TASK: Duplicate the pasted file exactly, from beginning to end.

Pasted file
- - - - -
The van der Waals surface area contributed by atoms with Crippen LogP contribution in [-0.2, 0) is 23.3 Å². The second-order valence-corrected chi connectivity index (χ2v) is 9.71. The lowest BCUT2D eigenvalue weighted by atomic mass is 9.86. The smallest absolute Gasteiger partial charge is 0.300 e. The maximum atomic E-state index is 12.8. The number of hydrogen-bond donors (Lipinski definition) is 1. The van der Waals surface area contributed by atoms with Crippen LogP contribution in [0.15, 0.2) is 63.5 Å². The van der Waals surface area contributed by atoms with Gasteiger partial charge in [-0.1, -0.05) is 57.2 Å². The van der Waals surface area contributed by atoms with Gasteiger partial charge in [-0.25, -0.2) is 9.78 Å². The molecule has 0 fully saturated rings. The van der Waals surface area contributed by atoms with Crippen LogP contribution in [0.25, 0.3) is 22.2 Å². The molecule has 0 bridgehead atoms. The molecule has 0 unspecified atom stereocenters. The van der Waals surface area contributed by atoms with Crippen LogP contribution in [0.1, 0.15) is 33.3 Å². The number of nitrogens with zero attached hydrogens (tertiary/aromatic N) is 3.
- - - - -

The van der Waals surface area contributed by atoms with Crippen LogP contribution in [-0.2, 0) is 23.3 Å². The second-order valence-corrected chi connectivity index (χ2v) is 9.71. The lowest BCUT2D eigenvalue weighted by atomic mass is 9.86. The smallest absolute Gasteiger partial charge is 0.300 e. The maximum atomic E-state index is 12.8. The number of hydrogen-bond donors (Lipinski definition) is 1. The van der Waals surface area contributed by atoms with Crippen LogP contribution in [0.15, 0.2) is 63.5 Å². The van der Waals surface area contributed by atoms with Gasteiger partial charge in [-0.1, -0.05) is 57.2 Å². The van der Waals surface area contributed by atoms with Gasteiger partial charge in [-0.25, -0.2) is 9.78 Å². The molecule has 0 fully saturated rings. The van der Waals surface area contributed by atoms with Crippen LogP contribution in [0.25, 0.3) is 22.2 Å². The molecule has 0 bridgehead atoms. The molecule has 0 unspecified atom stereocenters. The van der Waals surface area contributed by atoms with Crippen LogP contribution in [0.1, 0.15) is 33.3 Å². The number of nitrogens with zero attached hydrogens (tertiary/aromatic N) is 3.